Anerca, Breath of Life

Anerca, Breath of Life

[…] In fact, the film gradually evolves into a more complex and appealing lyrical collage, where the real protagonist emerges: sound.

[…] The film’s evolution is also visible through a number of clever editing decisions that make this “lyrical collage” pleasant to the eye and easy to follow.


A father-son effort is behind the making of Anerca, Breath of Life, one of the international main competition’s feature-length titles presented during this year’s Visions du Réel. In this new film, the Ralma-born director Markku Lehmuskallio and his younger son, the cinematographer Johannes, decide to explore the world of Chukchi, Inuit, and Sami peoples. This choice doesn’t come as a surprise, as the veteran Finnish documentarian has dedicated most of his filmography to the study and observation of the indigenous people of the Arctic Circle, often in tandem with Anastasia Lapsui, his Nenets wife.

During the first fifteen minutes, Anerca may appear as a plain, semi-didactic endeavour capable of imbuing viewers with strong feelings of déjà vu, as its aesthetic choices resemble most of the traditional (and perhaps, a bit out of date) examples of ethno-cinema. The documentary opens with a (too) clear statement disclosing what viewers should expect to see, namely «a documentary about indigenous cultures in the Arctic Circle, within the borders of Finland, Sweden, Norway, Greenland, Canada, Alaska and Russia», whose territories were not drawn up by the peoples themselves but designed by the violation of their rights and the oppression of white colonisers. The explanation displayed upfront and the first few scenes that follow contribute to this old-school vibe, which is definitely a visible aspect of the directors’ work but not the only one and, luckily, not the most important.

In fact, the film gradually evolves into a more complex and appealing lyrical collage, where the real protagonist emerges: sound. In Anerca, the creative use of sound is crucial in disclosing the nature of these peoples’ “vital breath” and essential in unpacking their inner world-view. While the voice-over comment provides the viewers with contextual information and historical background, what really makes this work precious are the indigenous cultures’ oral testimonies, songs and poems, skilfully blended with the sounds from their habitats, such as birds chirping or other animal calls. Overall, the soundscape represents a rather effective metaphor of the special bond that these peoples have established with nature. The sonic experience is so alluring that, not infrequently, it prevails upon the beauty of the images.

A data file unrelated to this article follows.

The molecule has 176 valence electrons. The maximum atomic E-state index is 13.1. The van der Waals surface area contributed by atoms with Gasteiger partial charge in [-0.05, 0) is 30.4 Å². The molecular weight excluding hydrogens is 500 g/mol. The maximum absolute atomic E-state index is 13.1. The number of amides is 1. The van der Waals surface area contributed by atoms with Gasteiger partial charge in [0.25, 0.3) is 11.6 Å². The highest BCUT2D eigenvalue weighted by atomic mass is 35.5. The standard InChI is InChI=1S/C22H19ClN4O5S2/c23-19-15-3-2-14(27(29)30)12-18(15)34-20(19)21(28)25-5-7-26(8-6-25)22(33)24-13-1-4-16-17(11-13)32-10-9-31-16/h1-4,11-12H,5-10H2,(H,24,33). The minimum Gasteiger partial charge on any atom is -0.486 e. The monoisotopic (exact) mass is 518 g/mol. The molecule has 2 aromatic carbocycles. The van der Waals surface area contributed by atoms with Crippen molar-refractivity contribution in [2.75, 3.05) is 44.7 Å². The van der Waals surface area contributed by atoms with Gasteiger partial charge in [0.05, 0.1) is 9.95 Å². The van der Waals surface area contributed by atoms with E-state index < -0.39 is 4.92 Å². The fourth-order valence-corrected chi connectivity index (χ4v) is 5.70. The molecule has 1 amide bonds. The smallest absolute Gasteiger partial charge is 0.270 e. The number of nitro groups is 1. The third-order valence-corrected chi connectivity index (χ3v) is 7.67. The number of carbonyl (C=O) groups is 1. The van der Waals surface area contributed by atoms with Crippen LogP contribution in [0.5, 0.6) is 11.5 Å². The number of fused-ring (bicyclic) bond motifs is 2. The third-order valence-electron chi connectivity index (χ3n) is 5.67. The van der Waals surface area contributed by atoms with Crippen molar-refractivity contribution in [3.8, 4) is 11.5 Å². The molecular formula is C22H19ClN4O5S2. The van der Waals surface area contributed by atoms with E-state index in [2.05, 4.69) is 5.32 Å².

The film’s evolution is also visible through a number of clever editing decisions that make this “lyrical collage” pleasant to the eye and easy to follow. Furthermore, the film’s editing leaves some room for more ironic, light-hearted moments such as the fast-forward shot of a man “skiing” in a snowy valley, accompanied by the sound of drums, and the scene depicting a seemingly “out-of-nowhere” teen hip-hop performer dancing in a Greenlandic mall on the notes of an ethereal folk song, while bystanders observe him perplexedly, or simply ignore him.

On the whole, the film accomplishes its mission and provides the viewers with a profound account of the indigenous cultures’ attempts to reconnect physically and spiritually within each other and also to their land. Cultural displacement and the search for roots are certainly two themes that have been widely explored by many documentarians in the past few decades. However, Anerca’s main strength (and originality) is represented by its balance in dealing with the historic and the contemporary, achieved by organically uniting the rural and the urban, the natural and the artificial, the nomadic and the sedentary lifestyles, while highlighting the importance of art, oral testimonies and music tradition in maintaining one’s cultural heritage and still leaving some room for humour and poetry.

From this perspective, the final sequence is rewarding and astoundingly poetic indeed; here, Sami actress and theatre director Åsa Simma enacts a monologue about the force of nature and the circle of life being threatened by the human impact, followed by arresting imagery hinting at the idea of “leaving” or “escaping”, that being either by migrating or passing away – for example, we can see a man disassembling his tent and leaving, and the remains of a carcass. The epilogue closes the film on a more hopeful note, by showing a black and white scene of an indigenous mother cuddling and reassuring her child. The circle of life – and its “vital breath” – closes, and so does Anerca.



C’est la disponibilité des deux réalisateurs qui force l’attention, plus, l’adhésion à ce film. Émancipée d’un story-telling et de ses diktats de linéarité et visibilité, leur démarche accueille, met en scène, explique, contextualise au plan historique ces états de culture. Le regard est ô combien inventif, fait de générosité et d’intelligence. De lucidité politique et ethnographique. Chaque étape de ce voyage passionnant est racontée de façon singulière, aucun concept préexistant n’est à l’œuvre. C’est la forte réussite de ce film, que de nouer cette complexité diffractée, magnifique et pour partie dramatique, en une vision holistique.


First published: April 26, 2020

Anerca, Breath of Life | Film | Johannes Lehmuskallio and Markku Lehmuskallio | FI 2020 | 87’ | Visions du Réel 2020, International Feature Film Competition

More Info 

Explore more

Newsletter Subscription

Subscribe to our newsletter and stay in touch